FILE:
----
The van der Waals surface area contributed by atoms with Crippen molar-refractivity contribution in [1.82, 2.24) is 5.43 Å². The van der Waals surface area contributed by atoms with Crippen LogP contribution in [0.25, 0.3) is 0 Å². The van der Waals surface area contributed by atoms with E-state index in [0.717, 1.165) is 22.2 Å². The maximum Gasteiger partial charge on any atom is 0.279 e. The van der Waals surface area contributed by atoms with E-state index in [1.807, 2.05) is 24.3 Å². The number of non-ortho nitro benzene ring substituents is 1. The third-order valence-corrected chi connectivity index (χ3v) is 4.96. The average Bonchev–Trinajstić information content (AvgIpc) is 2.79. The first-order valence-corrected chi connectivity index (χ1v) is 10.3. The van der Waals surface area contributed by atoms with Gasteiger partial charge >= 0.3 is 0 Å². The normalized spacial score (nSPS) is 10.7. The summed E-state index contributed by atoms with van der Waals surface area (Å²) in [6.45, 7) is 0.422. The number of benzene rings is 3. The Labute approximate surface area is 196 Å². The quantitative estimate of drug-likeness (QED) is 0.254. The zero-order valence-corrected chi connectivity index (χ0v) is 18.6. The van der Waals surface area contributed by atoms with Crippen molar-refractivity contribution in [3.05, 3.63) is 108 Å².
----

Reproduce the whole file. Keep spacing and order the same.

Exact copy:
The van der Waals surface area contributed by atoms with Crippen molar-refractivity contribution in [1.82, 2.24) is 5.43 Å². The van der Waals surface area contributed by atoms with Crippen LogP contribution in [0.25, 0.3) is 0 Å². The van der Waals surface area contributed by atoms with E-state index in [0.717, 1.165) is 22.2 Å². The maximum Gasteiger partial charge on any atom is 0.279 e. The van der Waals surface area contributed by atoms with E-state index in [1.807, 2.05) is 24.3 Å². The number of non-ortho nitro benzene ring substituents is 1. The third-order valence-corrected chi connectivity index (χ3v) is 4.96. The average Bonchev–Trinajstić information content (AvgIpc) is 2.79. The first-order valence-corrected chi connectivity index (χ1v) is 10.3. The van der Waals surface area contributed by atoms with Gasteiger partial charge >= 0.3 is 0 Å². The normalized spacial score (nSPS) is 10.7. The summed E-state index contributed by atoms with van der Waals surface area (Å²) in [6.45, 7) is 0.422. The number of benzene rings is 3. The Labute approximate surface area is 196 Å². The quantitative estimate of drug-likeness (QED) is 0.254. The zero-order valence-corrected chi connectivity index (χ0v) is 18.6. The van der Waals surface area contributed by atoms with Crippen molar-refractivity contribution in [3.05, 3.63) is 108 Å².